A Lot or a Little?
What you will—and won't—find in this book.
How I Discovered Poetry teaches kids about the civil rights movement, the Cold War, the Red Scare, and the Native American relocation program through the eyes of a child living through and learning about these things.
The importance of family and family support through uncertain times. How words can be used to express your inner thoughts, fears, and hopes.
Positive Role Models
Marilyn herself is a great role model, and her parents and teachers support her interest in poetry.
Violence & Scariness
References to violence stemming from the civil rights movement and concerns about the atom bomb and the Red Scare. The children conduct bomb drills in anticipation of war. One possibly disturbing incident takes place on the playground when two children break another child's arm using a seesaw when she used the "N" word.
Did you know you can flag iffy content? Adjust limits for Violence & Scariness in your kid's entertainment guide.Get started
Sex, Romance & Nudity
Talk of girls liking or wanting to learn how to kiss boys.
Did you know you can flag iffy content? Adjust limits for Sex, Romance & Nudity in your kid's entertainment guide.Get started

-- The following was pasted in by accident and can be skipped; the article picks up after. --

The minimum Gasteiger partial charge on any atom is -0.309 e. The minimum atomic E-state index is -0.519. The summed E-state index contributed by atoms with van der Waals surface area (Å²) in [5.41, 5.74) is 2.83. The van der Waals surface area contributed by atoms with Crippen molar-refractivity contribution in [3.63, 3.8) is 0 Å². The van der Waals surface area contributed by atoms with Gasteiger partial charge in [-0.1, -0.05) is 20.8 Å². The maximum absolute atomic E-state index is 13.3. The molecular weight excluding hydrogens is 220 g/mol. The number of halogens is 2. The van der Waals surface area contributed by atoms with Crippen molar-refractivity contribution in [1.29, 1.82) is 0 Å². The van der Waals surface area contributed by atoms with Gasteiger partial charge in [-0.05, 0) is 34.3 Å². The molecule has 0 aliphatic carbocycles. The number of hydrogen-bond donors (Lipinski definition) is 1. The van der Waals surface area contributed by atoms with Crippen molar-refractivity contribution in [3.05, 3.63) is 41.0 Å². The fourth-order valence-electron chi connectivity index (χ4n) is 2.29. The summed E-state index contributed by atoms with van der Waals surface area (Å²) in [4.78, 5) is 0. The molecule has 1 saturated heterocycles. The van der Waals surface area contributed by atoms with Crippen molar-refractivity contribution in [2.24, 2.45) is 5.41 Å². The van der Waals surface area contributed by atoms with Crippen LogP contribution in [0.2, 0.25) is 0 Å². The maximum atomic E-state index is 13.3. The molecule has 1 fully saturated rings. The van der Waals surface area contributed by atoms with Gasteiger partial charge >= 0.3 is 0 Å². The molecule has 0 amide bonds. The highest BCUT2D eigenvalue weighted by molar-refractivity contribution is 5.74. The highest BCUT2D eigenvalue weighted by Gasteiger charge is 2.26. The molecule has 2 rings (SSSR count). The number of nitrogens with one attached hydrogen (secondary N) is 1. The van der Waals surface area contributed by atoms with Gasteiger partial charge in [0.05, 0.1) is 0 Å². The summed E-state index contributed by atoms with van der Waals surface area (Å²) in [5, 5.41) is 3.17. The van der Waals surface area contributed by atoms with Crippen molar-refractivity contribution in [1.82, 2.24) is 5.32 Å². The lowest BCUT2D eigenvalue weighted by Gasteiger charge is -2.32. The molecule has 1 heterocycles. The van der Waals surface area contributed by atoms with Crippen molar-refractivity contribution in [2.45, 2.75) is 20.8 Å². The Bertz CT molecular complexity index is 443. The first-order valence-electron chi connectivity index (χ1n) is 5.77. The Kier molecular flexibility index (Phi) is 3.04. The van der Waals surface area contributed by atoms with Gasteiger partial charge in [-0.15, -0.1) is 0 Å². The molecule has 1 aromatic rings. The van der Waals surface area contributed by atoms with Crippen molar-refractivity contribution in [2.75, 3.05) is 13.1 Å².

Talk of people calling African Americans a "bad name" and allusions to the "N" word, but it's never actually said.
Did you know you can flag iffy content? Adjust limits for Language in your kid's entertainment guide.Get started
Parents Need to Know
Parents need to know that How I Discovered Poetry, by Newbery Honor and National Book Award finalist Marilyn Nelson, is a memoir of her childhood growing up in a military family in the 1950s told though 50 free-verse poems. This book was named a 2015 Coretta Scott King Author Honor Book. There's discussion of the Cold War, the Red Scare, and the civil rights movement, and two children break the arm of another child because she used the "N" word.
Is It Any Good?
Marilyn Nelson's HOW I DISCOVERED POETRY is a beautifully written and vulnerable look at her life growing up in a military family during some of the most challenging times of American history. Nelson takes readers on a journey of self-discovery with such humor and honesty that readers feel the impact of each good-bye and delight in each new discovery as if it were their own.
Readers will love seeing the growth in Nelson's recollections as she advances in age from the funny misunderstandings of a 5-year-old to the aspirations of a young teen. Illustrator Hadley Hooper does a wonderful job of adding just the right touches to accompany Nelson's verse.
Did we miss something on diversity?
Research shows a connection between kids' healthy self-esteem and positive portrayals in media. That's why we've added a new "Diverse Representations" section to our reviews that will be rolling out on an ongoing basis. You can help us help kids by suggesting a diversity update.